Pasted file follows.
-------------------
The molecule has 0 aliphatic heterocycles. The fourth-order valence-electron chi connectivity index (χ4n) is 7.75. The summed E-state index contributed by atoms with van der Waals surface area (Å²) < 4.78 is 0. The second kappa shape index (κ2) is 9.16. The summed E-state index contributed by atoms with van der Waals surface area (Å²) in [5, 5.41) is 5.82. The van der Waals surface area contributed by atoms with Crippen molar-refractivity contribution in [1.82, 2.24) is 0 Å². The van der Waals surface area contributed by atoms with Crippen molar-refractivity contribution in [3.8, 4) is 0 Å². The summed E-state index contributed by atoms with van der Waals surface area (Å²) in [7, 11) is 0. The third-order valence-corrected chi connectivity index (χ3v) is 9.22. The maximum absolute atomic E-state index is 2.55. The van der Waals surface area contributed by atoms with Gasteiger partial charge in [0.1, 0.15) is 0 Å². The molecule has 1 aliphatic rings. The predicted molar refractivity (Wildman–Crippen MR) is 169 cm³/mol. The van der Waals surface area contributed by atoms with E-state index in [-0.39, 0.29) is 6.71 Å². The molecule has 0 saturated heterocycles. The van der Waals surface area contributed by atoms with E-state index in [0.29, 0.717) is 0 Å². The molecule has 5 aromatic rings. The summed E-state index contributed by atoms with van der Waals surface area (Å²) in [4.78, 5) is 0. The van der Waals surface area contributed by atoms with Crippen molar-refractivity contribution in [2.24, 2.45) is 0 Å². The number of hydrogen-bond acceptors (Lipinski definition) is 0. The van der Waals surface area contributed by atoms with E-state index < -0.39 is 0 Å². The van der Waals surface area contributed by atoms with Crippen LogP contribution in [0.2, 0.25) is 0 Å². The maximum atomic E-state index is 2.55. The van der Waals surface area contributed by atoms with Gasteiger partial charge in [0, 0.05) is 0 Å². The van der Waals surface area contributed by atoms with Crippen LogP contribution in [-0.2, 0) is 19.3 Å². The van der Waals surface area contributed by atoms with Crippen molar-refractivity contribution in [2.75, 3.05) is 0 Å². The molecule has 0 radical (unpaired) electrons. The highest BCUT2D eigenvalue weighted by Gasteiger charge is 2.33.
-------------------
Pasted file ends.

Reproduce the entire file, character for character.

The molecule has 0 aliphatic heterocycles. The fourth-order valence-electron chi connectivity index (χ4n) is 7.75. The summed E-state index contributed by atoms with van der Waals surface area (Å²) < 4.78 is 0. The second kappa shape index (κ2) is 9.16. The summed E-state index contributed by atoms with van der Waals surface area (Å²) in [5, 5.41) is 5.82. The van der Waals surface area contributed by atoms with Crippen molar-refractivity contribution in [1.82, 2.24) is 0 Å². The van der Waals surface area contributed by atoms with Crippen molar-refractivity contribution in [3.8, 4) is 0 Å². The summed E-state index contributed by atoms with van der Waals surface area (Å²) in [7, 11) is 0. The third-order valence-corrected chi connectivity index (χ3v) is 9.22. The maximum absolute atomic E-state index is 2.55. The van der Waals surface area contributed by atoms with Gasteiger partial charge in [0.1, 0.15) is 0 Å². The molecule has 1 aliphatic rings. The predicted molar refractivity (Wildman–Crippen MR) is 169 cm³/mol. The van der Waals surface area contributed by atoms with E-state index in [-0.39, 0.29) is 6.71 Å². The molecule has 0 saturated heterocycles. The van der Waals surface area contributed by atoms with E-state index in [0.29, 0.717) is 0 Å². The molecule has 5 aromatic rings. The summed E-state index contributed by atoms with van der Waals surface area (Å²) in [4.78, 5) is 0. The van der Waals surface area contributed by atoms with Crippen molar-refractivity contribution in [2.24, 2.45) is 0 Å². The number of hydrogen-bond acceptors (Lipinski definition) is 0. The van der Waals surface area contributed by atoms with E-state index < -0.39 is 0 Å². The van der Waals surface area contributed by atoms with Crippen LogP contribution in [0.2, 0.25) is 0 Å². The maximum atomic E-state index is 2.55. The van der Waals surface area contributed by atoms with Gasteiger partial charge in [0, 0.05) is 0 Å². The van der Waals surface area contributed by atoms with Crippen LogP contribution in [-0.2, 0) is 19.3 Å². The van der Waals surface area contributed by atoms with Crippen molar-refractivity contribution in [2.75, 3.05) is 0 Å². The molecule has 0 radical (unpaired) electrons. The highest BCUT2D eigenvalue weighted by Gasteiger charge is 2.33.